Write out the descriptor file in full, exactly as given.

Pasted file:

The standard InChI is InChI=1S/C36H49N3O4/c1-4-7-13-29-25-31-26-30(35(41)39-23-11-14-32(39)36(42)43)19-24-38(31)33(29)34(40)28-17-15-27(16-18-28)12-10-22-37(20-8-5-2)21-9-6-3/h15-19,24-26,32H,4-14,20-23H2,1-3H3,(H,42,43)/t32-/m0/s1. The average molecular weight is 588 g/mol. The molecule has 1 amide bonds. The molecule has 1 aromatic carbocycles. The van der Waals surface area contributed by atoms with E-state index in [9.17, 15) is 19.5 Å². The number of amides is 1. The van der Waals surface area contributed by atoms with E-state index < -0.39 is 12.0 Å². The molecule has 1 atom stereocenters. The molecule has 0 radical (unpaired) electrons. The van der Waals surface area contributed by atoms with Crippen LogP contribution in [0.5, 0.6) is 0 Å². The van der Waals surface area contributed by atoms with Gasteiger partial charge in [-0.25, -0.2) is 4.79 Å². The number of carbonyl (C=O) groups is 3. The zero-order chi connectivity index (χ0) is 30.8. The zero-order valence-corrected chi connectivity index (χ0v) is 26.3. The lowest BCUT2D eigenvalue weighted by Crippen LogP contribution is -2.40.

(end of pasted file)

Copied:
The standard InChI is InChI=1S/C36H49N3O4/c1-4-7-13-29-25-31-26-30(35(41)39-23-11-14-32(39)36(42)43)19-24-38(31)33(29)34(40)28-17-15-27(16-18-28)12-10-22-37(20-8-5-2)21-9-6-3/h15-19,24-26,32H,4-14,20-23H2,1-3H3,(H,42,43)/t32-/m0/s1. The average molecular weight is 588 g/mol. The molecule has 1 amide bonds. The molecule has 1 aromatic carbocycles. The van der Waals surface area contributed by atoms with E-state index in [9.17, 15) is 19.5 Å². The number of amides is 1. The van der Waals surface area contributed by atoms with E-state index < -0.39 is 12.0 Å². The molecule has 1 atom stereocenters. The molecule has 0 radical (unpaired) electrons. The van der Waals surface area contributed by atoms with Crippen LogP contribution in [0.5, 0.6) is 0 Å². The van der Waals surface area contributed by atoms with Gasteiger partial charge in [-0.25, -0.2) is 4.79 Å². The number of carbonyl (C=O) groups is 3. The zero-order chi connectivity index (χ0) is 30.8. The zero-order valence-corrected chi connectivity index (χ0v) is 26.3. The lowest BCUT2D eigenvalue weighted by Crippen LogP contribution is -2.40.